Arizona – the New California?

Following the lead from our neighbors to the west, cash-strapped Arizona might do that California IOU thing.

State and university employees could wind up with IOUs in their pay envelopes instead of checks in February if the planned sale of state buildings hits a snag, state Treasurer Dean Martin warned Monday.

And that could leave workers with a piece of paper that won’t help them buy food for their families, pay the mortgage or heat their homes.

Martin told legislators that by the end of January the state will have borrowed about $1.1 billion to pay its bills. The total amount Martin has available, both internally and from Bank of America, is $1.2 billion.

“Should that not happen, should there be a hiccup, a sneeze, something, anything gets lost in the mail, we will not be able to make the February school payment,” Martin said. “There’s just not enough cash. The credit cards are maxed out, you’re at your limit.”

That leaves him only one legal option for paying those to whom the state owes money: IOUs.

“They’ll get a note saying, ‘We’ll give you the money on this date,’ up to 90 days” in the future.

Whatiya think, when it’s time to pay my taxes next April 15th, can I just send in an IOU?  Or my mortgage payment? Or my property taxes?  As always, one set of rules for politicians, another set of rules for you and me.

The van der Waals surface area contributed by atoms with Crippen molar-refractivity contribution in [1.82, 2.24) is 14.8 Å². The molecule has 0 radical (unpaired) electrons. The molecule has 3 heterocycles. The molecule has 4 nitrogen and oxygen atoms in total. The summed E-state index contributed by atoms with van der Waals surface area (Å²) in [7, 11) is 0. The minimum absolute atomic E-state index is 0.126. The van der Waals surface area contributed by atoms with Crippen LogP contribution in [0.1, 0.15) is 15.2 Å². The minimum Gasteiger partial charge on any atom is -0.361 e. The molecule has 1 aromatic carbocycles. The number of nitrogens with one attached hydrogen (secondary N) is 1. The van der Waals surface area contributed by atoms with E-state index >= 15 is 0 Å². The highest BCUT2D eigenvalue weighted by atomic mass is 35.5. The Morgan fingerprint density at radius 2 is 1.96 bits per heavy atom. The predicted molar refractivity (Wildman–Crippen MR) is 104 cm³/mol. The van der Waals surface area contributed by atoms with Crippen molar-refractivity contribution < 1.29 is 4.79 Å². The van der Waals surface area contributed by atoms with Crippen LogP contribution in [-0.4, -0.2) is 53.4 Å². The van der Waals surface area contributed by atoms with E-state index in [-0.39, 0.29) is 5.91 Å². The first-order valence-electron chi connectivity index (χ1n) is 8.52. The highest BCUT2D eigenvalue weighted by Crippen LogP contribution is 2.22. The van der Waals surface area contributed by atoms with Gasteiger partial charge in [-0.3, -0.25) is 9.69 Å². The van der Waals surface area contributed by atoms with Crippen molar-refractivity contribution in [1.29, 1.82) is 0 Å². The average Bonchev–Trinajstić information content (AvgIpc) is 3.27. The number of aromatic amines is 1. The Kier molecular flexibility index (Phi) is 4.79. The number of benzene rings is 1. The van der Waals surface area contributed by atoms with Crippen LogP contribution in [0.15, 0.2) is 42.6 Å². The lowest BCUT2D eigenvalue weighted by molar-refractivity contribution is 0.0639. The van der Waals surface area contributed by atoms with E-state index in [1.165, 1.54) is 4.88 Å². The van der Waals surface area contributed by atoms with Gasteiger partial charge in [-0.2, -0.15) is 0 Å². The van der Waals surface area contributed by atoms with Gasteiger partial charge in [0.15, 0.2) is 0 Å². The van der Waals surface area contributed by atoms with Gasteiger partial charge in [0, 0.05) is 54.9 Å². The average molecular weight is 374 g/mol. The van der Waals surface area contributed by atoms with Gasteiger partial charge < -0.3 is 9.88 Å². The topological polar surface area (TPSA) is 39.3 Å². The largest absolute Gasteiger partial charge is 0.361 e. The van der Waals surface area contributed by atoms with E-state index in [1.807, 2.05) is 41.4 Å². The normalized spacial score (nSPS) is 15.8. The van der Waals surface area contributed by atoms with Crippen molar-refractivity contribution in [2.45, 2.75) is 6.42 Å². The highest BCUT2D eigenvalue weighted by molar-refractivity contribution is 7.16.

1. I was under the impression that there were plans to reduce government spending… what happened to that?

  2. Veritas Vincit says

    Here’s the question: Do the UofA and ASU faculty and professors want a 15% cut in salaries or IOUs come January 31, 2010?

    What about the greedy bastards with First Things First who are sitting on $450,000,000 of funding looking for a way to spend it?

    You read that right… that’s a voter mandated agency collecting the tax from every addicted smoker who buys a pack in Arizona.

    Will *First Things First* (who by the way hasn’t done a lick of its stated mission since its creation by the voters in 2006) won’t budge on its surplus $450,000,000

    That’s a bit of cash Dean

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